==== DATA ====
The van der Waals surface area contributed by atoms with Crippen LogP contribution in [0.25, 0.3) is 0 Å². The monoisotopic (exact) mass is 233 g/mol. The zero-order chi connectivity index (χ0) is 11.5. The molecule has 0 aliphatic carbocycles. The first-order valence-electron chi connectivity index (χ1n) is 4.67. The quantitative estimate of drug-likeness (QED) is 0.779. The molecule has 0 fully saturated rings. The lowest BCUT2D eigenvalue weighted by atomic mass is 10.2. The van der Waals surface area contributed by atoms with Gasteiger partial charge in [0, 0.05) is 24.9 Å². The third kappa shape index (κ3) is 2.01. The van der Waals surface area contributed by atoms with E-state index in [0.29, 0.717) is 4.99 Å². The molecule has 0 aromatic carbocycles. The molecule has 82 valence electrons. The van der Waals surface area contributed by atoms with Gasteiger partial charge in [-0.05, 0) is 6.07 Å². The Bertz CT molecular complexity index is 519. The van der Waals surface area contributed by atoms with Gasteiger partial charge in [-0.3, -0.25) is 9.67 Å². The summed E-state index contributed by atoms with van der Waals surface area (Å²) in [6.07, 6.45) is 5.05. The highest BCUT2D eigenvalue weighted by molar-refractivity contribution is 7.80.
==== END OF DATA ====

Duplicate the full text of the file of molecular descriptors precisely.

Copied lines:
The van der Waals surface area contributed by atoms with Crippen LogP contribution in [0.25, 0.3) is 0 Å². The monoisotopic (exact) mass is 233 g/mol. The zero-order chi connectivity index (χ0) is 11.5. The molecule has 0 aliphatic carbocycles. The first-order valence-electron chi connectivity index (χ1n) is 4.67. The quantitative estimate of drug-likeness (QED) is 0.779. The molecule has 0 fully saturated rings. The lowest BCUT2D eigenvalue weighted by atomic mass is 10.2. The van der Waals surface area contributed by atoms with Gasteiger partial charge in [0, 0.05) is 24.9 Å². The third kappa shape index (κ3) is 2.01. The van der Waals surface area contributed by atoms with E-state index in [0.29, 0.717) is 4.99 Å². The molecule has 0 aromatic carbocycles. The molecule has 82 valence electrons. The van der Waals surface area contributed by atoms with Gasteiger partial charge in [-0.05, 0) is 6.07 Å². The Bertz CT molecular complexity index is 519. The van der Waals surface area contributed by atoms with Gasteiger partial charge in [-0.3, -0.25) is 9.67 Å². The summed E-state index contributed by atoms with van der Waals surface area (Å²) in [6.07, 6.45) is 5.05. The highest BCUT2D eigenvalue weighted by molar-refractivity contribution is 7.80.